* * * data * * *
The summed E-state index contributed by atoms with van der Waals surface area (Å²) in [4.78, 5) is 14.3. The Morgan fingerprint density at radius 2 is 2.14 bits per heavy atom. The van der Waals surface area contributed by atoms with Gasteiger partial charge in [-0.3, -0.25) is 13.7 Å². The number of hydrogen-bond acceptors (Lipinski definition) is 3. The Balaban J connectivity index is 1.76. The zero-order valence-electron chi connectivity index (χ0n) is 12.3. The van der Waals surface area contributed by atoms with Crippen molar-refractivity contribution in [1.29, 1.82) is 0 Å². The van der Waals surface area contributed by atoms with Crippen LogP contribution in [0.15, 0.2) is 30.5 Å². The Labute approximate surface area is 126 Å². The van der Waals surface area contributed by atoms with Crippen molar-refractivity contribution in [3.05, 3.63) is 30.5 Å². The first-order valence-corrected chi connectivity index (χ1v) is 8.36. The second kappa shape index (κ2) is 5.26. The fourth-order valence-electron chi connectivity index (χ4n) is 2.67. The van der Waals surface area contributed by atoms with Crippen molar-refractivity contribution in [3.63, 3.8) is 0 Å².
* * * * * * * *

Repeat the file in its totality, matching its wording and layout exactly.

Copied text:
The summed E-state index contributed by atoms with van der Waals surface area (Å²) in [4.78, 5) is 14.3. The Morgan fingerprint density at radius 2 is 2.14 bits per heavy atom. The van der Waals surface area contributed by atoms with Gasteiger partial charge in [-0.3, -0.25) is 13.7 Å². The number of hydrogen-bond acceptors (Lipinski definition) is 3. The Balaban J connectivity index is 1.76. The zero-order valence-electron chi connectivity index (χ0n) is 12.3. The van der Waals surface area contributed by atoms with Crippen molar-refractivity contribution in [1.29, 1.82) is 0 Å². The van der Waals surface area contributed by atoms with Crippen LogP contribution in [0.15, 0.2) is 30.5 Å². The Labute approximate surface area is 126 Å². The van der Waals surface area contributed by atoms with Crippen molar-refractivity contribution in [3.05, 3.63) is 30.5 Å². The first-order valence-corrected chi connectivity index (χ1v) is 8.36. The second kappa shape index (κ2) is 5.26. The fourth-order valence-electron chi connectivity index (χ4n) is 2.67. The van der Waals surface area contributed by atoms with Crippen molar-refractivity contribution in [3.63, 3.8) is 0 Å².